European stocks rose to their highest level in a week as EON SE and Swiss Life Holding AG reported better-than-expected profit.
EON rose the most since September as Germany’s largest utility said higher production at its North Sea fields benefited earnings. Swiss Life rallied 7.1 percent on increased sales of occupational benefits in its home market. Gagfah SA added 2.9 percent after the third-biggest German property company raised its 2014 earnings forecast for a second time.
The Stoxx Europe 600 Index gained 0.4 percent to 330.02 at the close of trading. The benchmark has still fallen 5.6 percent from a six-year high on June 10 as U.S. President Barack Obama authorized air strikes against militants in Iraq and concern grew over fighting in Ukraine and Israel. Germany’s DAX dropped 10 percent from its record through the end of last week, meeting the common definition of a correction.
“This could be the trough of European corporate earnings that we’ve all been waiting for,” Dirk Thiels, head of investment management at KBC Asset Management NV, said by phone from Brussels. “Since fundamentals have not changed and the global economy is still headed in the right direction, I see the recent correction as a buying opportunity.”
European equities pared gains after the Bank of England lowered its forecasts for wage growth in the U.K. The central bank predicted pay will rise an annualized 1.25 percent in the fourth quarter, down from the 2.5 percent it predicted in May. Wage growth will reach 3.25 percent at the end of 2015, less than the previous estimate of 3.5 percent.
A Commerce Department report showed that U.S. retail sales were unchanged in July, halting five months of increases. Economists had predicted a gain of 0.2 percent.
The Stoxx 600 traded at 15 times the projected earnings of its members, down from a peak of 15.7 in July, data compiled by Bloomberg show. Profit for companies listed on the gauge will probably climb 7.5 percent in 2014, according to forecasts compiled by Bloomberg. Analysts had predicted growth of 14 percent at the beginning of this year.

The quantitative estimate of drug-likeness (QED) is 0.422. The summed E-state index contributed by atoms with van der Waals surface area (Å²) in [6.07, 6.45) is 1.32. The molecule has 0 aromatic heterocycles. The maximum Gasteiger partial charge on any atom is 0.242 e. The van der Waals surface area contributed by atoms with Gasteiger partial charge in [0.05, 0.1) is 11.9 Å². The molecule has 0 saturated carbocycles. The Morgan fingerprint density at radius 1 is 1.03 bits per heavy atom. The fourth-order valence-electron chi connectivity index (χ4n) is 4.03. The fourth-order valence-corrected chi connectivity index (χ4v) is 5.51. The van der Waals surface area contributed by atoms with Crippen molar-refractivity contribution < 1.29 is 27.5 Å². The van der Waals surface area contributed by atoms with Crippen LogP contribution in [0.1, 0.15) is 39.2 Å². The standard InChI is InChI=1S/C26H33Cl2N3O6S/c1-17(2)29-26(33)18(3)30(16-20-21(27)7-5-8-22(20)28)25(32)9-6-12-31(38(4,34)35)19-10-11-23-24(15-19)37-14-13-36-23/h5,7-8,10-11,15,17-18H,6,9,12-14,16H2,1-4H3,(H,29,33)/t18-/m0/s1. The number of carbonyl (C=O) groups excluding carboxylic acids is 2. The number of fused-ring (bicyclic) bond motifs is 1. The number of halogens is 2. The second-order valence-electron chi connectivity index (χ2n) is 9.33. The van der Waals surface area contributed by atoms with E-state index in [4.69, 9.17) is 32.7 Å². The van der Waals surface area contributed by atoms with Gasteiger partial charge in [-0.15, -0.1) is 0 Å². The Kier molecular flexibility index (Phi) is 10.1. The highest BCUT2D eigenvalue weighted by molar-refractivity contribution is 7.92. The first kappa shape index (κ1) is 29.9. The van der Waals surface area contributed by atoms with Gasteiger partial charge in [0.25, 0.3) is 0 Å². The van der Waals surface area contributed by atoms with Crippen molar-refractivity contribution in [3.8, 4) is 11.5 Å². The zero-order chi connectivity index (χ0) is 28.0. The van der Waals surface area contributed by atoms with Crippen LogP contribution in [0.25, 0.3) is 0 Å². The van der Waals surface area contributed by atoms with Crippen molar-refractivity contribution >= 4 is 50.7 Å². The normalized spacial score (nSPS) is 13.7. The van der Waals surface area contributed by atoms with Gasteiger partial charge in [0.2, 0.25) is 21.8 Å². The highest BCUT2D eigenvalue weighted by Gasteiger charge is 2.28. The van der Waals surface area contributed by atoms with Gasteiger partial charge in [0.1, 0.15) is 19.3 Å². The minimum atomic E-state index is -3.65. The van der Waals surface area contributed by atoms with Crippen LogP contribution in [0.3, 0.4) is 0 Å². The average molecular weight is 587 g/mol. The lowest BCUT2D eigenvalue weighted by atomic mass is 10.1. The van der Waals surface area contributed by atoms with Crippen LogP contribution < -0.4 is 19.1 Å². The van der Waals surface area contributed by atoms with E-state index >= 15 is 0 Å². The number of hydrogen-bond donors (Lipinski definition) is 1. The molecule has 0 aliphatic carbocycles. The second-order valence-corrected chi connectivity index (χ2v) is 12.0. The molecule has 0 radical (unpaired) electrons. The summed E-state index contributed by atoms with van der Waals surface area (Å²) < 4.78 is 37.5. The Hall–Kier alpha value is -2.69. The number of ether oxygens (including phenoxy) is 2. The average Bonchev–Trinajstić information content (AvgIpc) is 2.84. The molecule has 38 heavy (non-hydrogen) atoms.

The number of shares trading hands in Stoxx 600-listed companies was 19 percent lower than the average of the past 30 days, data compiled by Bloomberg showed. Some 15 companies on the U.K.’s FTSE 100 Index trade without the right to their latest dividend today, shaving 21.92 points off the benchmark.
National benchmark indexes advanced in every western-European market except Luxembourg and Iceland. The U.K.’s FTSE 100 Index gained 0.4 percent, France’s CAC 40 rose 0.8 percent and Germany’s DAX rallied 1.4 percent.
EON jumped 4.8 percent to 13.80 euros. The utility reported first-half underlying net income of 1.53 billion euros ($2 billion), more than the 1.46 billion-euro average analyst projection compiled by Bloomberg. Chief Executive Officer Johannes Teyssen said its retail business in Germany has attracted more customers. He also reiterated the group’s annual profit forecast from May.
RWE AG, which reports first-half earnings tomorrow, climbed 3.1 percent to 29.31 euros. Italy’s Enel SpA advanced 1.6 percent to 3.90 euros. EDP-Energias de Portugal SA increased 3.4 percent to 3.30 euros, making the biggest contribution to a 1.9 percent rally by the PSI 20 Index. The gauge had fallen for six days, reaching its lowest level in 13 months.
Swiss Life jumped 7.1 percent to 226 Swiss francs. The life insurer said net income rose to 484 million francs ($533 million) in the first half from 472 million francs a year earlier. That beat the 456 million-franc average estimate of analysts surveyed by Bloomberg. Swiss Life also said it will pay 210 million euros for Corpus Sireo, a real estate asset manager.
Gagfah added 2.9 percent to 13.99 euros. Funds from operations excluding asset sales, a measure of a real estate company’s ability to generate cash, will reach as much as 88 euro cents a share in 2014, the company said in a statement. It forecast FFO of as much as 86 cents in May. Gagfah said it has reduced its vacancy rate and its financing costs.
Nobel Biocare Holding AG gained 4 percent to 16.80 francs. Credit Suisse Group AG raised its rating on dental-implant maker, which is exploring a sale, to outperform, similar to a buy recommendation, from neutral. The brokerage said the company has received possible takeover bids. EQT Partners AB and Danaher Corp. have shown interest in buying the business, people with knowledge of the matter said earlier this week.
Merck KGaA added 3.2 percent to 64.37 euros after the drugmaker’s acquisition of AZ Electronic Materials SA helped second-quarter earnings beat estimates. Earnings before interest, taxes, depreciation and amortization excluding one-off items climbed to 845.7 million euros from 826.4 million euros a year earlier, according to a statement. Analysts had predicted 837 million euros on average.
Meda AB tumbled 8.6 percent to 93 kronor, its largest decline since February 2012. The Swedish drugmaker said second-quarter Ebitda rose to 993 million kronor ($144 million), less than the 1.1 billion kronor projected by analysts. U.S. so-called organic sales fell 2 percent in the period as competition increased for its Astepro nasal spray.